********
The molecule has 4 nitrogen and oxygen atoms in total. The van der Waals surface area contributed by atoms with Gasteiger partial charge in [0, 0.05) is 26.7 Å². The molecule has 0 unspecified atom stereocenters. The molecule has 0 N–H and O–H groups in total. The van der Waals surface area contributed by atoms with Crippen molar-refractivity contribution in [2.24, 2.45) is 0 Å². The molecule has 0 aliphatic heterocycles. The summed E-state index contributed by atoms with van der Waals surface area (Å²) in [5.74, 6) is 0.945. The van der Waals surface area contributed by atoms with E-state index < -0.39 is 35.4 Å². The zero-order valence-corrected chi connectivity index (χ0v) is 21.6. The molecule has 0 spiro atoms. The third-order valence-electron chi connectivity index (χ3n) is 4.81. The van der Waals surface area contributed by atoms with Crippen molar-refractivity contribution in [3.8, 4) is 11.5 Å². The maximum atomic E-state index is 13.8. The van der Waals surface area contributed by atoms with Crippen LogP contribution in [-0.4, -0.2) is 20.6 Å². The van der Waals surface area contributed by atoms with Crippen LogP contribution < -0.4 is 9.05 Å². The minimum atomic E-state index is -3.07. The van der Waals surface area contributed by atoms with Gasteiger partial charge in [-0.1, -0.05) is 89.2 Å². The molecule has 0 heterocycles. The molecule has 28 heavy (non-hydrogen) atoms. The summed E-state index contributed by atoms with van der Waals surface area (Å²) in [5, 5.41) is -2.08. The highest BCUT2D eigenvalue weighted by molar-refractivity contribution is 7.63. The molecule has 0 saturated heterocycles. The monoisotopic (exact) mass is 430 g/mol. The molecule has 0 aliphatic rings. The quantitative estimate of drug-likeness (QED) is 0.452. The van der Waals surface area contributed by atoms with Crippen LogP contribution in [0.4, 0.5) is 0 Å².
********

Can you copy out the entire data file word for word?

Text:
The molecule has 4 nitrogen and oxygen atoms in total. The van der Waals surface area contributed by atoms with Gasteiger partial charge in [0, 0.05) is 26.7 Å². The molecule has 0 unspecified atom stereocenters. The molecule has 0 N–H and O–H groups in total. The van der Waals surface area contributed by atoms with Crippen molar-refractivity contribution in [2.24, 2.45) is 0 Å². The molecule has 0 aliphatic heterocycles. The summed E-state index contributed by atoms with van der Waals surface area (Å²) in [5.74, 6) is 0.945. The van der Waals surface area contributed by atoms with E-state index < -0.39 is 35.4 Å². The zero-order valence-corrected chi connectivity index (χ0v) is 21.6. The molecule has 0 spiro atoms. The third-order valence-electron chi connectivity index (χ3n) is 4.81. The van der Waals surface area contributed by atoms with Crippen molar-refractivity contribution in [3.8, 4) is 11.5 Å². The maximum atomic E-state index is 13.8. The van der Waals surface area contributed by atoms with Crippen LogP contribution in [-0.4, -0.2) is 20.6 Å². The van der Waals surface area contributed by atoms with Crippen LogP contribution < -0.4 is 9.05 Å². The minimum atomic E-state index is -3.07. The van der Waals surface area contributed by atoms with Gasteiger partial charge in [-0.1, -0.05) is 89.2 Å². The molecule has 0 heterocycles. The molecule has 28 heavy (non-hydrogen) atoms. The summed E-state index contributed by atoms with van der Waals surface area (Å²) in [5, 5.41) is -2.08. The highest BCUT2D eigenvalue weighted by molar-refractivity contribution is 7.63. The molecule has 0 saturated heterocycles. The monoisotopic (exact) mass is 430 g/mol. The molecule has 0 aliphatic rings. The quantitative estimate of drug-likeness (QED) is 0.452. The van der Waals surface area contributed by atoms with Crippen LogP contribution in [0.4, 0.5) is 0 Å².